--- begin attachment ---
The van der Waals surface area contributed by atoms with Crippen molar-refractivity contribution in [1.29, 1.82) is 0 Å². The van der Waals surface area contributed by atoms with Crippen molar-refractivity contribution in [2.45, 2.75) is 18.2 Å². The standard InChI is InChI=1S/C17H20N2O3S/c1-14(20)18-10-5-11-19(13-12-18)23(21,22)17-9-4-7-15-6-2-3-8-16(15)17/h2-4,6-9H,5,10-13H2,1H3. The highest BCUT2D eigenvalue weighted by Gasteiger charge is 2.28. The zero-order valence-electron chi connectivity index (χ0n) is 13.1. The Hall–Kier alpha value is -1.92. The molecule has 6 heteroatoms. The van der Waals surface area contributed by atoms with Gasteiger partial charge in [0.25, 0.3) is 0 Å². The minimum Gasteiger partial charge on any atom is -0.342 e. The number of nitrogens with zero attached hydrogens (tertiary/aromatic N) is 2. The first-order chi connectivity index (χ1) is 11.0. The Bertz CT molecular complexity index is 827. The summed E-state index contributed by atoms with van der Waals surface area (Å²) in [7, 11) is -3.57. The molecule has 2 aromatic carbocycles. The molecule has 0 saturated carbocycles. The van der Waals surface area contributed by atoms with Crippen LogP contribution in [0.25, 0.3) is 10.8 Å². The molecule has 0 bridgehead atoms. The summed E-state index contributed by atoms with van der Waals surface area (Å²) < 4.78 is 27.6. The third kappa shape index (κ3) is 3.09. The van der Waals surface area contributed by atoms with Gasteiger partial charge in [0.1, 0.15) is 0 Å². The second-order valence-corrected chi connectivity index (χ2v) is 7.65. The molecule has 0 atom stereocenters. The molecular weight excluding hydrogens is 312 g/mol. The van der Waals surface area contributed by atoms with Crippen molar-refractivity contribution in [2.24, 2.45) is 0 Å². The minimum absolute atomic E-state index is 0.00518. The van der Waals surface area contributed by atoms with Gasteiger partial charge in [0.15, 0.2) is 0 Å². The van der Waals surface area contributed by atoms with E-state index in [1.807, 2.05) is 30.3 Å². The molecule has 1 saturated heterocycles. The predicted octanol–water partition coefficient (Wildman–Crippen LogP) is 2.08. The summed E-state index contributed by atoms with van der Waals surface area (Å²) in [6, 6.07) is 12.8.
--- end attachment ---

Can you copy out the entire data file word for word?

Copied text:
The van der Waals surface area contributed by atoms with Crippen molar-refractivity contribution in [1.29, 1.82) is 0 Å². The van der Waals surface area contributed by atoms with Crippen molar-refractivity contribution in [2.45, 2.75) is 18.2 Å². The standard InChI is InChI=1S/C17H20N2O3S/c1-14(20)18-10-5-11-19(13-12-18)23(21,22)17-9-4-7-15-6-2-3-8-16(15)17/h2-4,6-9H,5,10-13H2,1H3. The highest BCUT2D eigenvalue weighted by Gasteiger charge is 2.28. The zero-order valence-electron chi connectivity index (χ0n) is 13.1. The Hall–Kier alpha value is -1.92. The molecule has 6 heteroatoms. The van der Waals surface area contributed by atoms with Gasteiger partial charge in [0.25, 0.3) is 0 Å². The minimum Gasteiger partial charge on any atom is -0.342 e. The number of nitrogens with zero attached hydrogens (tertiary/aromatic N) is 2. The first-order chi connectivity index (χ1) is 11.0. The Bertz CT molecular complexity index is 827. The summed E-state index contributed by atoms with van der Waals surface area (Å²) in [7, 11) is -3.57. The molecule has 2 aromatic carbocycles. The molecule has 0 saturated carbocycles. The van der Waals surface area contributed by atoms with Crippen LogP contribution in [0.25, 0.3) is 10.8 Å². The molecule has 0 bridgehead atoms. The summed E-state index contributed by atoms with van der Waals surface area (Å²) < 4.78 is 27.6. The third kappa shape index (κ3) is 3.09. The van der Waals surface area contributed by atoms with Gasteiger partial charge in [0.1, 0.15) is 0 Å². The second-order valence-corrected chi connectivity index (χ2v) is 7.65. The molecule has 0 atom stereocenters. The molecular weight excluding hydrogens is 312 g/mol. The van der Waals surface area contributed by atoms with Crippen molar-refractivity contribution in [2.24, 2.45) is 0 Å². The minimum absolute atomic E-state index is 0.00518. The van der Waals surface area contributed by atoms with Gasteiger partial charge in [0.15, 0.2) is 0 Å². The van der Waals surface area contributed by atoms with E-state index in [1.807, 2.05) is 30.3 Å². The molecule has 1 saturated heterocycles. The predicted octanol–water partition coefficient (Wildman–Crippen LogP) is 2.08. The summed E-state index contributed by atoms with van der Waals surface area (Å²) in [6, 6.07) is 12.8.